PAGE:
Tuesday, November 29, 2011

hard economic times (lyn)

I haven’t made any real money since I lost my job in 2006.  Since then, I have gone through much of my retirement savings, and all my day-to-day savings.  My mom has been helping with my health insurance payments, as I wouldn’t be able to afford them on my own.  I have tried to start two businesses. I have applied for all sorts of jobs online.  I will take anything, but nothing is offered.  The economy is horrible, and I am an example of a well-educated baby boomer who once made a lot of money, had a prestige job, travelled to exotic places, took vacations, and regularly dined at fine restaurants.  My life today is very different.  I worry about money all the time, and though I have cut back tremendously, I still spend more than I should.  It is an awful way to live.  My future provides no security.

Yesterday I meet a friend (I’ll call Q) I haven’t seen in a long time.  We are seeing a screening.  I rarely eat out anymore, and since she doesn’t suggest a lunch before, we just meet at the theater.  Q’s husband works on his own as a highly educated medical professional.  He is very smart; you would never want to play him in a game of Jeopardy.  Q is also a business professional with a history of well-paying jobs at top companies. Their kids are recent college graduates.  I have known Q for a long time…over half my lifetime.  She and her husband have always been very casual about the way they communicate bad news.  A few years ago I am talking to Q and she tells me she was in an accident…no big deal.  Her husband grabs the phone and explains that Q’s accident involved her getting hit by a car, dragged, and almost killed.  She suffered broken bones and other complications.  She is fine now, but it took several surgeries to be pieced back together.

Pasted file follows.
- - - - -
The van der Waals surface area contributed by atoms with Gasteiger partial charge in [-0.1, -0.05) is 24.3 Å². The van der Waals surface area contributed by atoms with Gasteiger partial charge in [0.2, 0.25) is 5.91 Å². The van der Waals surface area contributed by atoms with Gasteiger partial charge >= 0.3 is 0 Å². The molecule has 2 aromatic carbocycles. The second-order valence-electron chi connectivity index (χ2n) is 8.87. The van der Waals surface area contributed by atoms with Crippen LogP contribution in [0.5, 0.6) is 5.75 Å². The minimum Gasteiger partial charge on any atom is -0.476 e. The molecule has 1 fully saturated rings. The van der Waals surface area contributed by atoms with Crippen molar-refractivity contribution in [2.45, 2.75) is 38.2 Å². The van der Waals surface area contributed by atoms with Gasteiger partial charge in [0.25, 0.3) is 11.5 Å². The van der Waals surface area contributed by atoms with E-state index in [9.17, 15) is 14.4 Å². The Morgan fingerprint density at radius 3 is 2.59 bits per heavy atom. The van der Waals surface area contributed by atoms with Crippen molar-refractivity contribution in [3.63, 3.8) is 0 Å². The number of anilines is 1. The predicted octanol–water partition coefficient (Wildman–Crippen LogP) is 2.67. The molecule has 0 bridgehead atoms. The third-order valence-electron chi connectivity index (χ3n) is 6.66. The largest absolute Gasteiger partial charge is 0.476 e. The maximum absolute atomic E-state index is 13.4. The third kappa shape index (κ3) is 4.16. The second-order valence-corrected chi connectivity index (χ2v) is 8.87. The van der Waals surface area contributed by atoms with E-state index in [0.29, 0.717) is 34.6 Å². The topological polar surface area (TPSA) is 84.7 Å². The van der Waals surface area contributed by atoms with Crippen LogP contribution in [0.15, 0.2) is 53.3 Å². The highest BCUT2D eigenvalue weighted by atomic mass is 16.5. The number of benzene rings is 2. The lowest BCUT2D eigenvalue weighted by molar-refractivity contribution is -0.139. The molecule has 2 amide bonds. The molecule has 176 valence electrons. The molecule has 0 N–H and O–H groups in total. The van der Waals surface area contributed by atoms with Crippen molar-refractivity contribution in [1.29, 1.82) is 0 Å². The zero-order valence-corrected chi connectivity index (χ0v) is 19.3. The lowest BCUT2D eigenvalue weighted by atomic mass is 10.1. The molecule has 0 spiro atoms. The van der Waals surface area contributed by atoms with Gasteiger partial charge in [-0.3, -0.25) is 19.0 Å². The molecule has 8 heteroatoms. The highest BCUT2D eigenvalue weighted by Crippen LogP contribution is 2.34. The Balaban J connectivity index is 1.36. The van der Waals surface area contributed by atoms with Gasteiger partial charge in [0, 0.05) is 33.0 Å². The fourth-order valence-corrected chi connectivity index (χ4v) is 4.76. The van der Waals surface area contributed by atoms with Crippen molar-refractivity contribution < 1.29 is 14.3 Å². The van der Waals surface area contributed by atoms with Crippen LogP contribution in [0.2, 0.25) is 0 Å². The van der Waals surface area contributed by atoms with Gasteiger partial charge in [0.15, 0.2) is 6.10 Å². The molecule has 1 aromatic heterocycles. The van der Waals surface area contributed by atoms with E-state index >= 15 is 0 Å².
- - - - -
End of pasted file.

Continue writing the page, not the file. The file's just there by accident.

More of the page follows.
So last night, just before the movie is to start, I ask Q how her consulting business is coming along.  “Not that well,” she says.  Then, without any drama, she tells me that between her and her husband they have gone through their retirement funds; have only $5,000 left; and will probably need to sell their beautiful home.  The lights then dim and the movie starts.

I come home and have the same dinner as last night:  half the spinach and feta-filled turkey burger that I bought at Agata yesterday (it was huge; that’s why I could spread its consumption over two nights) on a brioche roll and 15 Pringle lights.  $10 for two meals.  My motivation to eat the same meal two nights in a row is driven less by money than by calories and convenience.  I am not programmed well for spending less.  

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